LARPing club makes for a great escape from stress


J’Mari HughesReporter

Live action role-playing, or LARP, is an activity where participants portray fictional characters and engage in activities such as mock combat and puzzles.

Southern’s LARP club, “The Guild,” has been on campus since 2014.

“We have overarching storylines that involve medieval times, magical apocalypse, ‘oh man every guy for himself’ kind of deal,” said club president Jocelyn Marsto. We also have individual one shots where a story that can be started and finished within the amount of time allotted by the club.”

Tuesdays, the LARP club hosts an event called “Tabletop Tuesdays,” where members participate in games such as War Hammer 40K, Magic the Gathering, and a common favorite among the group, Dungeons and Dragons.

“A lot of imagination is involved,” said graduate student Kerstin Moreau. “We’re in our one group and our characters are people in the world doing what we wanna do.”

Moreau, an original LARP club member and cosplay fan, said her game character is named Dylan and has one desire to stay as far north as possible.

“He had a bad homelife and was able to leave,” she said, “so he doesn’t care what he does so long as he doesn’t stay in one place too long, that’s his main goal.”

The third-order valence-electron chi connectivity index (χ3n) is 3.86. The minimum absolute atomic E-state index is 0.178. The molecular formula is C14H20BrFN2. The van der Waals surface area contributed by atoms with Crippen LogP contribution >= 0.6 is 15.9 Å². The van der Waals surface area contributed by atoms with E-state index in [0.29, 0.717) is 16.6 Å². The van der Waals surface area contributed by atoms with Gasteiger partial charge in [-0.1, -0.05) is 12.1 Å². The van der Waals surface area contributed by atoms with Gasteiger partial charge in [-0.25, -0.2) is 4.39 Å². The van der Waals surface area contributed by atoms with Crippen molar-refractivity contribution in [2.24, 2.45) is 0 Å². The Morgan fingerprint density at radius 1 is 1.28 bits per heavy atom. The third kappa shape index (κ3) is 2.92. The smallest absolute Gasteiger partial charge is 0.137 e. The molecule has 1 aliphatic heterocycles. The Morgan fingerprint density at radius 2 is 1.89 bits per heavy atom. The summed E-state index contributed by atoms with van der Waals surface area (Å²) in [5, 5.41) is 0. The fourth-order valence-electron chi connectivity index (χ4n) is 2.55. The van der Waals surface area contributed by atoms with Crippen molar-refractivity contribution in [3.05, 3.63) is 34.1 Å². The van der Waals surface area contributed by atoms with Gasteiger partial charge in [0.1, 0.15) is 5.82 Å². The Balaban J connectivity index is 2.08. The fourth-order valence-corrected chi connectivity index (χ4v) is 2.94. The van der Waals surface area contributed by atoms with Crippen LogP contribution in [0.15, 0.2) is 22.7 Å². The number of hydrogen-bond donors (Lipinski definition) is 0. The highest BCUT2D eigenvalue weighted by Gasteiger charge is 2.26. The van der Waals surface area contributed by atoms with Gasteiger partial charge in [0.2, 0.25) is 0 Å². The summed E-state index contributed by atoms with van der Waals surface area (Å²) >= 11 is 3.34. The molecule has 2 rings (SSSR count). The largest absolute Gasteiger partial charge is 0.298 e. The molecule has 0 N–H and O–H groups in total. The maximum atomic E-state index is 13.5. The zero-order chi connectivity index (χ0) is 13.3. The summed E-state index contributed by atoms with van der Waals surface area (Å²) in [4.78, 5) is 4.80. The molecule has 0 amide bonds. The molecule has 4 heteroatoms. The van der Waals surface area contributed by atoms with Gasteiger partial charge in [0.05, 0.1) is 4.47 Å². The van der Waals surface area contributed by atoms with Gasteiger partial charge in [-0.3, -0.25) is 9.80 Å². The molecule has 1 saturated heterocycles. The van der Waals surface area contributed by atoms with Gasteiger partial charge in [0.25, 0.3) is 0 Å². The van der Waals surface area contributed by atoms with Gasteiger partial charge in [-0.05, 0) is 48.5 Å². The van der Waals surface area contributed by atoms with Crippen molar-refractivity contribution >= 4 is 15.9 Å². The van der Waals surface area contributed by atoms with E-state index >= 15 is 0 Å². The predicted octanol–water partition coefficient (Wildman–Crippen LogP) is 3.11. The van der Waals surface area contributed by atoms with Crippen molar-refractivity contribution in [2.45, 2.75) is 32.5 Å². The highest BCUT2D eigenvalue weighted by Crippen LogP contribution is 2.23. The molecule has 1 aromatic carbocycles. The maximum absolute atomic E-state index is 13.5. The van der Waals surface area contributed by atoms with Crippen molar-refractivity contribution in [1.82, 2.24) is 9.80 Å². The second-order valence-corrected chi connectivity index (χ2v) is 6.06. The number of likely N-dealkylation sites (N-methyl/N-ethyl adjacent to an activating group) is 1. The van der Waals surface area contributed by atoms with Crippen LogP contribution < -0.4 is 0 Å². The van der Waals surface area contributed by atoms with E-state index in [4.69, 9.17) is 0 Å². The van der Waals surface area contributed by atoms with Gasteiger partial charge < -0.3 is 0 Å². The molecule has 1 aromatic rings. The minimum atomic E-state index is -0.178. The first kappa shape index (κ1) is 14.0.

Senior Edward Cordero has his own character, a Dark Elf Rogue which, gaming site Lineage II says, have high attack and strike critical rate.

“This is the first time I’ve been able to make a character from scratch and have my own storyline,” he said, “and having this group is pretty nice with your imagination.”

Another character Voxie, accompanied by her pet badger Bartholomew, is portrayed by Marston, a senior.

“She goes wherever the wind takes her, she’s whatever race is short like gnome or dwarf and she does whatever she pleases,” Marston, a biology major said.

Another event the organization partakes in is Utopia Descending, a futuristic game where players are under control of capitalistic corporations and must fight monsters, to put it very simply, Marston said.

As president, Marston said she helps run parlors, create overarching storylines, and buy supplies to make gaming tools like boffers.

Boffers, she said, are swordlike items made of PVC pipes, pool noodles, and “a lot” of duct tape, and are soft enough to whack opponents with, often made along with spell packets when the club gets together for crafts.

Xavier Hopkins, a junior, said he has been with the LARP club for three years and said it is like a little adventure for everyone.

“I love the concept of figuring out what we’re doing,” said Hopkins, a film major. “We have combat nights where we battle one another. It’s always intense a good bonding experience.”

Moreau said occasionally, LARP clubs from nearby visit. The club also does things for different holidays, one being Valentine’s Day, where Marston said they created a speed dating service featuring characters like hillbillies and Gollum from Lord of the Rings.

Hopkins said when he first heard of the LARP club, he jumped at the opportunity to join and now loves the people surrounding him in it.

“It’s very therapeutic and a great way to have an escape from the stress college can bring,” he said. “We’ve become very close here, it’s a great club with great people in it.”

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